November Consultant Spotlight: John Darin

John Darin, SAE Consultant Spotlight
John Darin, SAE Consultant Spotlight

SAE was pleased to have the chance to sit down with our consultant, John Darin, for our Consultant Highlight of November. Mr. Darin has over 30 years of diversified programmatic and administrative experience in the field of social services. Since 1997, he has served as the President and CEO of NADAP, and under his leadership, NADAP has grown from 16 staff serving 1,000 clients to 250 staff serving over 30,000 clients annually. During his tenure, NADAP’s Managed Care Treatment Program (MATS) produced 62% in Medicaid savings and greatly improved the outcomes for numerous chronically ill substance abusers served by the organization, and the organization’s Health Home Care Management Program was designed to continue this good work. Mr. Darin currently serves as a consultant to the U.S. Department of Justice and to the U.S. Department of Education and as the Vice-Chairman of The Coalition for Community Services. He is also the Co-Chairman of the Job Creation Sub-Committee of the New York State Office of Alcoholism and Substance Abuse Services’ (OASAS) Talent Management, a CASAC (Credentialed Alcoholism and Substance Abuse Counselor) and an internationally certified ICADC. Further, he is a registered NYS lobbyist and a class A board member of iHealth and CBC (Coordinated Behavioral Care), and the first Vice President of the Coalition of Community Services.

SAE’s Project Manager, Kristan McIntosh, sat down with Mr. Darin last week to learn more about his myriad of experiences working with individuals diagnosed with substance use disorders (SUD) and his expertise with care coordination services. 

Speaker Key:
John Darin—J
Kristan McIntosh—K

K: Hi John. Thanks for sitting down with me today. I’d love to hear more about what led you to work in the social service field in the first place.

J: After I graduated college with a business management degree, my first job was to serve as the Fiscal Officer for a small nonprofit substance abuse treatment agency in New York City that was then known as Exodus House. Following that job, I was hired by A Way Out, Inc., another agency specializing in working with those living with SUD, and this is where I truly found my passion. I stayed with A Way Out for 14 years, eventually becoming the Executive Vice President, and built my career on administration within nonprofit social service agencies, but I also found inspiration in the individuals who were being served and their resilience in the face of so many challenges. Therefore, I made it a point to get my CASAC and learn the clinical/counseling side of substance use treatment as well. This dual perspective has served me well throughout my career, and I think it keeps me connected to the true meaning of the work that we do.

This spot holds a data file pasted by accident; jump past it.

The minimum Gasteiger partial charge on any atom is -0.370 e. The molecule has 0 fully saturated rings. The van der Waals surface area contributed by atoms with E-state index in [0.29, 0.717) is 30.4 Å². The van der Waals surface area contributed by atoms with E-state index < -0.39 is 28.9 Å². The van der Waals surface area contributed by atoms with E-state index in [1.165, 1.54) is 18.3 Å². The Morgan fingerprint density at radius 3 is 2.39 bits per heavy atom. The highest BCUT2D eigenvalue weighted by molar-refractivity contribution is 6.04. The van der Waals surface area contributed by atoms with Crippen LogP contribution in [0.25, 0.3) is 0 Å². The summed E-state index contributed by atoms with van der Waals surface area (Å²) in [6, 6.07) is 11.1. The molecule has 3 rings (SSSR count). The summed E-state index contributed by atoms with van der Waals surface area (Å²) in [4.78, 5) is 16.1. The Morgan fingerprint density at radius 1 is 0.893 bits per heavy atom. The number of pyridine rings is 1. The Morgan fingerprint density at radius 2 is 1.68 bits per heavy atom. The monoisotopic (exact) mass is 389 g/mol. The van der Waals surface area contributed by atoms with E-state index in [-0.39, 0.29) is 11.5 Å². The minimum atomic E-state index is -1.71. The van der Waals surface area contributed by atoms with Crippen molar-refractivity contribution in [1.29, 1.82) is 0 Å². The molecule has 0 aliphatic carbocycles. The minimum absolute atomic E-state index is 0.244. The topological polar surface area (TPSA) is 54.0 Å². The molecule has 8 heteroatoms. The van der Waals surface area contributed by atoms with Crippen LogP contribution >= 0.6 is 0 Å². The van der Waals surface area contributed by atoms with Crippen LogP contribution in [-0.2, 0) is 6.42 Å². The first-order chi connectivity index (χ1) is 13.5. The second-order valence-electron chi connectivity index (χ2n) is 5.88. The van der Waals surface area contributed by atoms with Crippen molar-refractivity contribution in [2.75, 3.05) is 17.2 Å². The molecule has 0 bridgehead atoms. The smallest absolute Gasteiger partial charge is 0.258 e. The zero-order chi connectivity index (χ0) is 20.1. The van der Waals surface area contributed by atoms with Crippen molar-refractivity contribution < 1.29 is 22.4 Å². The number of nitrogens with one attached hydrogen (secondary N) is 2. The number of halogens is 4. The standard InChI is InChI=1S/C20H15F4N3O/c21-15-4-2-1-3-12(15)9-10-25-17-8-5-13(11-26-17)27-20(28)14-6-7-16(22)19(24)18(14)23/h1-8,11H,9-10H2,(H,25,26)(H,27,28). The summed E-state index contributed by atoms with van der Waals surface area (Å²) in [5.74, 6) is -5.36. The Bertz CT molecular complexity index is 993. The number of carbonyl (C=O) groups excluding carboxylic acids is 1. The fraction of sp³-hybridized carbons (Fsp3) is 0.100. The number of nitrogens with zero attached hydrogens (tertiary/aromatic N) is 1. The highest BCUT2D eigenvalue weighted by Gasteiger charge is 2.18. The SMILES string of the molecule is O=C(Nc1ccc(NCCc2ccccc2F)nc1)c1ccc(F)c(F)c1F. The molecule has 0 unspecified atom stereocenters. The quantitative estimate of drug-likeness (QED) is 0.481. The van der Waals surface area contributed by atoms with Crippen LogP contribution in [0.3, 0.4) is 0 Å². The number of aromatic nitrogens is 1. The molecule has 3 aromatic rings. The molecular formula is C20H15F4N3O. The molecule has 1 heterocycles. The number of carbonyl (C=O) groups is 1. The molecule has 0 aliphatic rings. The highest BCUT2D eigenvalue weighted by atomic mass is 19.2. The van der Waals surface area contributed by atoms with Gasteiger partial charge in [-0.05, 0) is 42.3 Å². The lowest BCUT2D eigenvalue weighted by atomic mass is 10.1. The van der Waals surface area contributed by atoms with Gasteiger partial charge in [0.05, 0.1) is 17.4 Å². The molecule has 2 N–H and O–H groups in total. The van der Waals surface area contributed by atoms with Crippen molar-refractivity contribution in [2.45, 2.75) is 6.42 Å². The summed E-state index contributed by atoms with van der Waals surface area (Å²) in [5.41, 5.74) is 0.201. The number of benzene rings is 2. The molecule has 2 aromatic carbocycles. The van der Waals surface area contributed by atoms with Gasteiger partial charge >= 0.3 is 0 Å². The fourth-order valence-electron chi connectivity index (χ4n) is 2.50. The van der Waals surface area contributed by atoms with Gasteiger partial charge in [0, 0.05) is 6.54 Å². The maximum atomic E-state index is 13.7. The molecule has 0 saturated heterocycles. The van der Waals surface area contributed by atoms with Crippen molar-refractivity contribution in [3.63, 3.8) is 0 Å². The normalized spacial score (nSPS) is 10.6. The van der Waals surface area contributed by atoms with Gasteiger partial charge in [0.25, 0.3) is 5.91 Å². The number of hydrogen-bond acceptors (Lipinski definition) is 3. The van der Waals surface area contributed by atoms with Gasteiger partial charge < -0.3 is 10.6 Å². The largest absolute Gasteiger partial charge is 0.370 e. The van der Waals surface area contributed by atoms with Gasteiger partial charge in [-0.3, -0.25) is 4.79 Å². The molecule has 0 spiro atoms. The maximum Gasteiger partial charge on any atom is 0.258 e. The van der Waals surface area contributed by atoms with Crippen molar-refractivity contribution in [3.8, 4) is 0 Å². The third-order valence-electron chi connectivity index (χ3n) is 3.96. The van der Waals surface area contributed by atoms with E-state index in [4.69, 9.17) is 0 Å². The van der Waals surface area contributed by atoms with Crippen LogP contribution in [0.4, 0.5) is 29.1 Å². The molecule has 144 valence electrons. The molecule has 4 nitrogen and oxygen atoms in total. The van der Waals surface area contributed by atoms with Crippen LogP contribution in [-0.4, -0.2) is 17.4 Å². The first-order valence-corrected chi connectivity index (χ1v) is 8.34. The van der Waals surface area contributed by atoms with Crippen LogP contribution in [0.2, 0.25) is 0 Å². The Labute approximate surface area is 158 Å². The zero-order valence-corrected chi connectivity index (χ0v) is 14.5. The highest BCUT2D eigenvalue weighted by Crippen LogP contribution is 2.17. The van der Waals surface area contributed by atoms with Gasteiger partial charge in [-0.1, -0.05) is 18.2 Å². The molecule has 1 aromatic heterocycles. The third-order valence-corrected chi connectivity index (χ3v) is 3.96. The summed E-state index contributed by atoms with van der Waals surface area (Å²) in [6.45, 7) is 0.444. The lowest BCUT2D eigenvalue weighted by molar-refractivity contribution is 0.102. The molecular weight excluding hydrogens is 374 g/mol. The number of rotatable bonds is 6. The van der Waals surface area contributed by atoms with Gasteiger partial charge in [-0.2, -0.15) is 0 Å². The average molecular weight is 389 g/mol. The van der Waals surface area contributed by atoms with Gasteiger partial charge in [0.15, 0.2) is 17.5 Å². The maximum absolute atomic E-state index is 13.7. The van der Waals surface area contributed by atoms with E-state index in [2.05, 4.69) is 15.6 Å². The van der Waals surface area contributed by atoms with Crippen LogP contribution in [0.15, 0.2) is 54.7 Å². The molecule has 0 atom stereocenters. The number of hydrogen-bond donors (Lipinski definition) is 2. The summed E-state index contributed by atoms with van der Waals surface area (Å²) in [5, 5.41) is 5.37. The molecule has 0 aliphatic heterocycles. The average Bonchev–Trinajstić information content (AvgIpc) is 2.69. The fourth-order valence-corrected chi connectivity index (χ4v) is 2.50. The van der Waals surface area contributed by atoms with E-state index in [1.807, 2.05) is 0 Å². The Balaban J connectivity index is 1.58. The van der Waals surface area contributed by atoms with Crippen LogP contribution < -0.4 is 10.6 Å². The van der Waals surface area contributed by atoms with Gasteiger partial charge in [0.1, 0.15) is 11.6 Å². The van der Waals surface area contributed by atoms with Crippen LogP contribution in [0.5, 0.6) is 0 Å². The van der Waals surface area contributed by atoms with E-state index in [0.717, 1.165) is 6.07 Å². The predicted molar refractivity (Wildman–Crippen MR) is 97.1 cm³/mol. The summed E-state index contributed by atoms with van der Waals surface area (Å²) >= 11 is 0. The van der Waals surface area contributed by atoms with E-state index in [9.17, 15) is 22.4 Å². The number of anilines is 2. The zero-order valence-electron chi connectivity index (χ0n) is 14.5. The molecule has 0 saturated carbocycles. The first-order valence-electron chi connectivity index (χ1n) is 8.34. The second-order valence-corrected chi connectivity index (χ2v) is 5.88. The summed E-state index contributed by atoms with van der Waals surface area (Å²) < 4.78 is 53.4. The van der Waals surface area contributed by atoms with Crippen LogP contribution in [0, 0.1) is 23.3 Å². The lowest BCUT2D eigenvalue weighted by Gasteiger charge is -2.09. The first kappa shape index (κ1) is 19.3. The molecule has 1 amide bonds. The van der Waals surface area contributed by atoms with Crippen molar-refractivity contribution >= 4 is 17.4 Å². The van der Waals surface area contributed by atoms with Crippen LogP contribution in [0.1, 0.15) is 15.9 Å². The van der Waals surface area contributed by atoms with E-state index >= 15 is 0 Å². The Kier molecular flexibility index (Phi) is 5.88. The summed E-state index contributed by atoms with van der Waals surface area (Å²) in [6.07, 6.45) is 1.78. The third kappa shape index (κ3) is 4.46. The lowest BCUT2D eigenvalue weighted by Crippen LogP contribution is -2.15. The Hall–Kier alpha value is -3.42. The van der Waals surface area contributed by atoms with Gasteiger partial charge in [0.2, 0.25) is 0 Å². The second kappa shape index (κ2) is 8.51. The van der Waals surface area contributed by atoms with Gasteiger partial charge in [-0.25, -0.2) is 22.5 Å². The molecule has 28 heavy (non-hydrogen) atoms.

K: Currently, you are the President & CEO at NADAP. How did that come about?

J: When I was hired as the President of NADAP, the agency was in operational crisis. The Board of Directors was deciding whether or not to close the agency down because it was carrying a debt of over $600,000; however, they were willing to give me a couple months to turn things around. Because of my good reputation and strong relationships with the Office of Alcoholism and Substance Abuse Services (OASAS) that I had developed during my time at A Way Out, Inc., OASAS actually approached me with an opportunity for NADAP a couple months after I took on the job. New York State was going through welfare reform at the time, and new mandates related to this required everyone who applied for assistance throughout the state be assessed for substance use disorders and then be referred to treatment as indicated. Because NADAP was a neutral entity (i.e., we were not providing substance abuse treatment services) and OASAS trusted me to operate the initiative efficiently, they asked that our organization conduct the assessments until the city could take over the project. The project was framed as “a deal” that would only be ours to operate for a couple months, but due to administrative restrictions on the city’s part and our good work assessing and referring, we eventually negotiated a one-year contract. Today we are about to enter into year two of a six year, $7 million contract for these services.

K: Wow! What a story! What strategies did you use to make that “deal” such a success on behalf of NADAP (and the people you serve)?

J: Well, I think the first key is always seeking to develop strong relationships and having a good reputation of doing good work within the field. That opportunity would likely not have been presented to us otherwise. But another thing I made sure to do was develop a database to track our outcomes. That way, after one year, I was able to say to the State here is what NADAP is doing for the people we serve using real data. And it was convincing enough for them to allow us to continue our operations. We also implemented regular progress reports and Continuous Quality Improvement (CQI) activities to make sure that the programs we operate are actually assisting the people we claim to serve, and we tweak our services where necessary. Now, our model is one that is used all across the country, and our agency has grown from one with only 16 employees that was in debt, into an $18 million agency with over 250 employees, serving over 25,000 people annually.